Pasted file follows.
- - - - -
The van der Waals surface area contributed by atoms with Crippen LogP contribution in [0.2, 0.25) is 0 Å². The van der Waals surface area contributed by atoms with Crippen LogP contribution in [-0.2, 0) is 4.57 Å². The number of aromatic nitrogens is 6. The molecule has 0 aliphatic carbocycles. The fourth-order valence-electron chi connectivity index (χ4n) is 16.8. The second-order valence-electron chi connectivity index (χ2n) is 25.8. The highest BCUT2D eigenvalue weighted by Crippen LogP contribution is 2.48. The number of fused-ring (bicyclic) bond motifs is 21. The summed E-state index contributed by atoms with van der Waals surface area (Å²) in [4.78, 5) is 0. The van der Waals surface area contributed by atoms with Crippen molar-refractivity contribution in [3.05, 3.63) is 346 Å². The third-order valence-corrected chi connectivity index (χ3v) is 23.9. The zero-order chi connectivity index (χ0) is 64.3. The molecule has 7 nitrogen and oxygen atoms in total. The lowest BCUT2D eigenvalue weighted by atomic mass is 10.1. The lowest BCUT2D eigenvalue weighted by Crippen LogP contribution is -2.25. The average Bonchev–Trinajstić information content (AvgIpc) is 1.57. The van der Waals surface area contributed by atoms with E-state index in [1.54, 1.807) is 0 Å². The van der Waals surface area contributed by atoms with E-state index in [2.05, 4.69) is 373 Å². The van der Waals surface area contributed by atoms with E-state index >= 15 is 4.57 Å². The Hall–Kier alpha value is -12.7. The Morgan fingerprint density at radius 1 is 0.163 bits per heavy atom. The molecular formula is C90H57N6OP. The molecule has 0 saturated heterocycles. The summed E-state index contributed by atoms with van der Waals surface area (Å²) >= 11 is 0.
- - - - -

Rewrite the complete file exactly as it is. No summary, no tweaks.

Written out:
The van der Waals surface area contributed by atoms with Crippen LogP contribution in [0.2, 0.25) is 0 Å². The van der Waals surface area contributed by atoms with Crippen LogP contribution in [-0.2, 0) is 4.57 Å². The number of aromatic nitrogens is 6. The molecule has 0 aliphatic carbocycles. The fourth-order valence-electron chi connectivity index (χ4n) is 16.8. The second-order valence-electron chi connectivity index (χ2n) is 25.8. The highest BCUT2D eigenvalue weighted by Crippen LogP contribution is 2.48. The number of fused-ring (bicyclic) bond motifs is 21. The summed E-state index contributed by atoms with van der Waals surface area (Å²) in [4.78, 5) is 0. The van der Waals surface area contributed by atoms with Crippen molar-refractivity contribution in [3.05, 3.63) is 346 Å². The third-order valence-corrected chi connectivity index (χ3v) is 23.9. The zero-order chi connectivity index (χ0) is 64.3. The molecule has 7 nitrogen and oxygen atoms in total. The lowest BCUT2D eigenvalue weighted by atomic mass is 10.1. The lowest BCUT2D eigenvalue weighted by Crippen LogP contribution is -2.25. The average Bonchev–Trinajstić information content (AvgIpc) is 1.57. The van der Waals surface area contributed by atoms with E-state index in [1.54, 1.807) is 0 Å². The van der Waals surface area contributed by atoms with E-state index in [2.05, 4.69) is 373 Å². The van der Waals surface area contributed by atoms with E-state index >= 15 is 4.57 Å². The Hall–Kier alpha value is -12.7. The Morgan fingerprint density at radius 1 is 0.163 bits per heavy atom. The molecular formula is C90H57N6OP. The molecule has 0 saturated heterocycles. The summed E-state index contributed by atoms with van der Waals surface area (Å²) >= 11 is 0.